As Christians, we must be patient with one another in issues of conscience, embodying the command to “accept one another” (Romans 15:7). The ultimate goal is training our conscience to be fully aligned with Scripture.
Weak and Wounded Consciences
A weak or overscrupulous conscience gets offended easily, binding itself to standards not explicitly set forth in Scripture (1 Corinthians 8:7). A person with a weak conscience may also live under feelings of perpetual anxiety that their behavior or thoughts might violate God’s standards.
This can result from an unbiblical view of God as harsh, severe, easily displeased, or aloof.
A wounded conscience goes in the opposite direction, feeling little or no guilt over actions that Scripture defines as sinful. A wounded conscience rebels against the awareness of sin, often because of some unaddressed pain or injury from the past.
In some cases, past wounds involving authority figures imprint themselves upon a person’s perception of God.
The good news is that Scripture presents God as a wise, understanding Father who offers grace and forgiveness to all who turn to Him (Psalm 103:8-14). Believers should handle weak or wounded consciences gently and point them to God’s compassionate love in the gospel.
Using Conscience Correctly
Not Replacing God’s Commands
While our conscience can serve as a moral guide, it should not override or replace God’s commands in Scripture (Isaiah 8:20). Our conscience can be misguided or ill-informed at times. As Romans 14:23 states, “Whatever does not proceed from faith is sin.”
So we need to continually check our conscience against the truths of God’s Word.
For instance, in Acts 23:1 Paul said he had “lived his life in good conscience before God up to this day.” Yet earlier Paul had persecuted Christians when he thought he was righteous to do so. His conscience and sincerely held beliefs had been wrong because they contradicted Christ.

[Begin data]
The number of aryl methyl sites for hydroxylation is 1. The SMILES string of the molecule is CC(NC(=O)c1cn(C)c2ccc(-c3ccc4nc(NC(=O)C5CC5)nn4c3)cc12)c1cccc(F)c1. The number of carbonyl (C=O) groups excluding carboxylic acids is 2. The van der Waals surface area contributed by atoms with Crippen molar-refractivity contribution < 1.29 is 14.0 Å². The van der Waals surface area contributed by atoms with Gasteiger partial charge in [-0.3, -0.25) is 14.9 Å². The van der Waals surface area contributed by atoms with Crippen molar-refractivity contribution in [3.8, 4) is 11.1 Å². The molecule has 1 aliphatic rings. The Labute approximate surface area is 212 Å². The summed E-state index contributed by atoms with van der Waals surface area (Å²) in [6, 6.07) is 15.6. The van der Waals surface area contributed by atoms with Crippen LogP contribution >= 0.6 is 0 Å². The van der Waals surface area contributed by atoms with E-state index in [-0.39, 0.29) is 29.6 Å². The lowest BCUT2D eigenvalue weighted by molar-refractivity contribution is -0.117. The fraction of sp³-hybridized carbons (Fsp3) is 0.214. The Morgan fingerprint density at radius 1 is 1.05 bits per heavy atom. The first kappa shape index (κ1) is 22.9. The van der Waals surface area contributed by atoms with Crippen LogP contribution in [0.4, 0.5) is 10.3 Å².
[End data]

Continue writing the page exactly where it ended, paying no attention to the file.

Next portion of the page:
Evaluating Conscience Against Scripture
Our conscience alone is not an infallible guide to truth and morality. While it acts like an inner umpire to prompt us towards right behavior, our conscience needs recalibration at times when held up against the light of Scripture.
As an example, 1 Corinthians 8 addresses eating food sacrificed to idols. Paul explains that while this act might violate some believer’s sensitive consciences, food itself is amoral. So each person must act according to their own conscience but be careful not to flaunt their freedom to more legalistic brothers and sisters.
Pursuing Inner Peace and Purity
While we cannot always trust our conscience fully, a clean but sensitive conscience can foster inner peace and spiritual well-being. As Hebrews 13:18 (NIV) says, “We want to live honorably in every way.”
So we should aim to have a clear conscience before God and others by confessing sins, making amends, granting forgiveness, keeping our word, and acting with integrity. As 1 Timothy 1:5 (ESV) explains, “The aim of our charge is love that issues from a pure heart and a good conscience and a sincere faith.”
In conclusion, the Bible clearly shows conscience is a gift from God that enables inner moral guidance aligned with His universal law. However, conscience is not infallible and must be continually refined through God’s objective revelation.
While an invaluable asset, conscience can never override or contradict the Bible’s clear commands. When used properly in submission to Scripture, conscience powerfully enables living at peace with God, others, and oneself.